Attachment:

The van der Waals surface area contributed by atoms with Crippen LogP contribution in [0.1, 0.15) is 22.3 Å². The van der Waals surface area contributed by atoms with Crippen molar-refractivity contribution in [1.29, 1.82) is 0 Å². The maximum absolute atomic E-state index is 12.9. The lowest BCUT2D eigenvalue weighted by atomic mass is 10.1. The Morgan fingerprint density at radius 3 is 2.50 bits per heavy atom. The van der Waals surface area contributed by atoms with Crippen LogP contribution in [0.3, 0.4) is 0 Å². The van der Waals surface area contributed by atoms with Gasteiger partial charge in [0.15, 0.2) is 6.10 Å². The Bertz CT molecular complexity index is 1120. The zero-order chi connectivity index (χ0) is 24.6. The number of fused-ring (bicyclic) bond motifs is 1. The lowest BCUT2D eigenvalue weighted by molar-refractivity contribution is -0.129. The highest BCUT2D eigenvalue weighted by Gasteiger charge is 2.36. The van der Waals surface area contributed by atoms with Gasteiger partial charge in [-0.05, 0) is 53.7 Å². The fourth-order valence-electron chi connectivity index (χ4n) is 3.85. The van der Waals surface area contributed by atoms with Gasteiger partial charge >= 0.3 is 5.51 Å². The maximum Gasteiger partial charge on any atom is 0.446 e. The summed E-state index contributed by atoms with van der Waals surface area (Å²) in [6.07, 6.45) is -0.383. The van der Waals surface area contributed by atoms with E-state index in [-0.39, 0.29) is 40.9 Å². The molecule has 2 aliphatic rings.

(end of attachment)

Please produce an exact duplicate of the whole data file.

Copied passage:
The van der Waals surface area contributed by atoms with Crippen LogP contribution in [0.1, 0.15) is 22.3 Å². The van der Waals surface area contributed by atoms with Crippen molar-refractivity contribution in [1.29, 1.82) is 0 Å². The maximum absolute atomic E-state index is 12.9. The lowest BCUT2D eigenvalue weighted by atomic mass is 10.1. The Morgan fingerprint density at radius 3 is 2.50 bits per heavy atom. The van der Waals surface area contributed by atoms with Crippen LogP contribution in [0.3, 0.4) is 0 Å². The van der Waals surface area contributed by atoms with Gasteiger partial charge in [0.15, 0.2) is 6.10 Å². The Bertz CT molecular complexity index is 1120. The zero-order chi connectivity index (χ0) is 24.6. The number of fused-ring (bicyclic) bond motifs is 1. The lowest BCUT2D eigenvalue weighted by molar-refractivity contribution is -0.129. The highest BCUT2D eigenvalue weighted by Gasteiger charge is 2.36. The van der Waals surface area contributed by atoms with Gasteiger partial charge in [-0.05, 0) is 53.7 Å². The fourth-order valence-electron chi connectivity index (χ4n) is 3.85. The van der Waals surface area contributed by atoms with Gasteiger partial charge >= 0.3 is 5.51 Å². The maximum Gasteiger partial charge on any atom is 0.446 e. The summed E-state index contributed by atoms with van der Waals surface area (Å²) in [6.07, 6.45) is -0.383. The van der Waals surface area contributed by atoms with E-state index in [-0.39, 0.29) is 40.9 Å². The molecule has 2 aliphatic rings.